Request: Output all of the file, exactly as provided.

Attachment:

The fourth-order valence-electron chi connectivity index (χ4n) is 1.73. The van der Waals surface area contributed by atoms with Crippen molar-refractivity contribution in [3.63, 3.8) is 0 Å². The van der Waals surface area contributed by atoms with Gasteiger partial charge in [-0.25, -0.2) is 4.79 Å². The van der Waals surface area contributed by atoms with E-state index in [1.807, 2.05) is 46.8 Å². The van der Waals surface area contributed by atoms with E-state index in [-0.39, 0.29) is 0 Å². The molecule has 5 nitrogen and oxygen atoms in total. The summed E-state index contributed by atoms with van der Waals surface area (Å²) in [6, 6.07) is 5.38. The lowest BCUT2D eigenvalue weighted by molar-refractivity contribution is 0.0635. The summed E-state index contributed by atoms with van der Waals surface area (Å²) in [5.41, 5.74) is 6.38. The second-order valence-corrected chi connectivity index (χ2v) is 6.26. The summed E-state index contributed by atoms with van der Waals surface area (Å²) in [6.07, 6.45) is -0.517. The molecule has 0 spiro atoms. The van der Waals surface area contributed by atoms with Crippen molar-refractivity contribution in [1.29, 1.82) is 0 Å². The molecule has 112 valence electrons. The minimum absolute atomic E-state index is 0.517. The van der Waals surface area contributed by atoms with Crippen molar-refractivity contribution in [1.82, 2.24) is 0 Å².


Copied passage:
The fourth-order valence-electron chi connectivity index (χ4n) is 1.73. The van der Waals surface area contributed by atoms with Crippen molar-refractivity contribution in [3.63, 3.8) is 0 Å². The van der Waals surface area contributed by atoms with Gasteiger partial charge in [-0.25, -0.2) is 4.79 Å². The van der Waals surface area contributed by atoms with E-state index in [1.807, 2.05) is 46.8 Å². The van der Waals surface area contributed by atoms with E-state index in [-0.39, 0.29) is 0 Å². The molecule has 5 nitrogen and oxygen atoms in total. The summed E-state index contributed by atoms with van der Waals surface area (Å²) in [6, 6.07) is 5.38. The lowest BCUT2D eigenvalue weighted by molar-refractivity contribution is 0.0635. The summed E-state index contributed by atoms with van der Waals surface area (Å²) in [5.41, 5.74) is 6.38. The second-order valence-corrected chi connectivity index (χ2v) is 6.26. The summed E-state index contributed by atoms with van der Waals surface area (Å²) in [6.07, 6.45) is -0.517. The molecule has 0 spiro atoms. The van der Waals surface area contributed by atoms with Crippen molar-refractivity contribution in [1.29, 1.82) is 0 Å². The molecule has 112 valence electrons. The minimum absolute atomic E-state index is 0.517. The van der Waals surface area contributed by atoms with Crippen molar-refractivity contribution in [1.82, 2.24) is 0 Å².